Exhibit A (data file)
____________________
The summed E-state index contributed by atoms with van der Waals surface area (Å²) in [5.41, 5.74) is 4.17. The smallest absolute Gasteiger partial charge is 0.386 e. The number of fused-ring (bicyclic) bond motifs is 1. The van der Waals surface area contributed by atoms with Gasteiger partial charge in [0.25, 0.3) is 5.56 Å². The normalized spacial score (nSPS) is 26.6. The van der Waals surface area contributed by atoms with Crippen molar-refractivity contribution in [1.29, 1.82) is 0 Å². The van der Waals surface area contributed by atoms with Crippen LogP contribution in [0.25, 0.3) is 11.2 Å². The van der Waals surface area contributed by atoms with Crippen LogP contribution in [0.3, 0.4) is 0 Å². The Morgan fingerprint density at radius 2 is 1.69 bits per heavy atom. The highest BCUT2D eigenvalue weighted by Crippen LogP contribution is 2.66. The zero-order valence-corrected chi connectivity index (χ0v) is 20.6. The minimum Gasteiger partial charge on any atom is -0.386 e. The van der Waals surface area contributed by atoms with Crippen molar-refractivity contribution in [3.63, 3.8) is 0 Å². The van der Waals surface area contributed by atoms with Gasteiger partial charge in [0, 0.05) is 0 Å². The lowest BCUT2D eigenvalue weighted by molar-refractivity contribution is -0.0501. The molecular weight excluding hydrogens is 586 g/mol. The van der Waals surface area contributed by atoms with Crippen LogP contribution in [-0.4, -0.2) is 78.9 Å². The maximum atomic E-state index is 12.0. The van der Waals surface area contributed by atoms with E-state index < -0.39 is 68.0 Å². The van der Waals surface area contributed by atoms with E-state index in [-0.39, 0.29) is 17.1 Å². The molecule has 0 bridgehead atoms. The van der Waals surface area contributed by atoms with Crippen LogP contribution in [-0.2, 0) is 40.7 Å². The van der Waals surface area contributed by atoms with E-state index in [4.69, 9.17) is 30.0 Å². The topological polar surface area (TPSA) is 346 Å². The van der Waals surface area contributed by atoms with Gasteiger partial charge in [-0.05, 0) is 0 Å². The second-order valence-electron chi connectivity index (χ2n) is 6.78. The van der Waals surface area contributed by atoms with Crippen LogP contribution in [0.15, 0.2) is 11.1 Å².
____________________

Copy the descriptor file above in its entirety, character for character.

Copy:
The summed E-state index contributed by atoms with van der Waals surface area (Å²) in [5.41, 5.74) is 4.17. The smallest absolute Gasteiger partial charge is 0.386 e. The number of fused-ring (bicyclic) bond motifs is 1. The van der Waals surface area contributed by atoms with Gasteiger partial charge in [0.25, 0.3) is 5.56 Å². The normalized spacial score (nSPS) is 26.6. The van der Waals surface area contributed by atoms with Crippen molar-refractivity contribution in [1.29, 1.82) is 0 Å². The van der Waals surface area contributed by atoms with Crippen LogP contribution in [0.25, 0.3) is 11.2 Å². The van der Waals surface area contributed by atoms with Crippen LogP contribution in [0.3, 0.4) is 0 Å². The Morgan fingerprint density at radius 2 is 1.69 bits per heavy atom. The highest BCUT2D eigenvalue weighted by Crippen LogP contribution is 2.66. The zero-order valence-corrected chi connectivity index (χ0v) is 20.6. The minimum Gasteiger partial charge on any atom is -0.386 e. The van der Waals surface area contributed by atoms with Crippen molar-refractivity contribution in [3.63, 3.8) is 0 Å². The van der Waals surface area contributed by atoms with Gasteiger partial charge in [0, 0.05) is 0 Å². The lowest BCUT2D eigenvalue weighted by molar-refractivity contribution is -0.0501. The molecular weight excluding hydrogens is 586 g/mol. The van der Waals surface area contributed by atoms with Crippen LogP contribution in [-0.4, -0.2) is 78.9 Å². The maximum atomic E-state index is 12.0. The van der Waals surface area contributed by atoms with E-state index < -0.39 is 68.0 Å². The van der Waals surface area contributed by atoms with E-state index in [-0.39, 0.29) is 17.1 Å². The molecule has 0 bridgehead atoms. The van der Waals surface area contributed by atoms with Crippen LogP contribution in [-0.2, 0) is 40.7 Å². The van der Waals surface area contributed by atoms with E-state index in [4.69, 9.17) is 30.0 Å². The topological polar surface area (TPSA) is 346 Å². The van der Waals surface area contributed by atoms with Gasteiger partial charge in [-0.05, 0) is 0 Å². The second-order valence-electron chi connectivity index (χ2n) is 6.78. The van der Waals surface area contributed by atoms with Crippen LogP contribution in [0.15, 0.2) is 11.1 Å².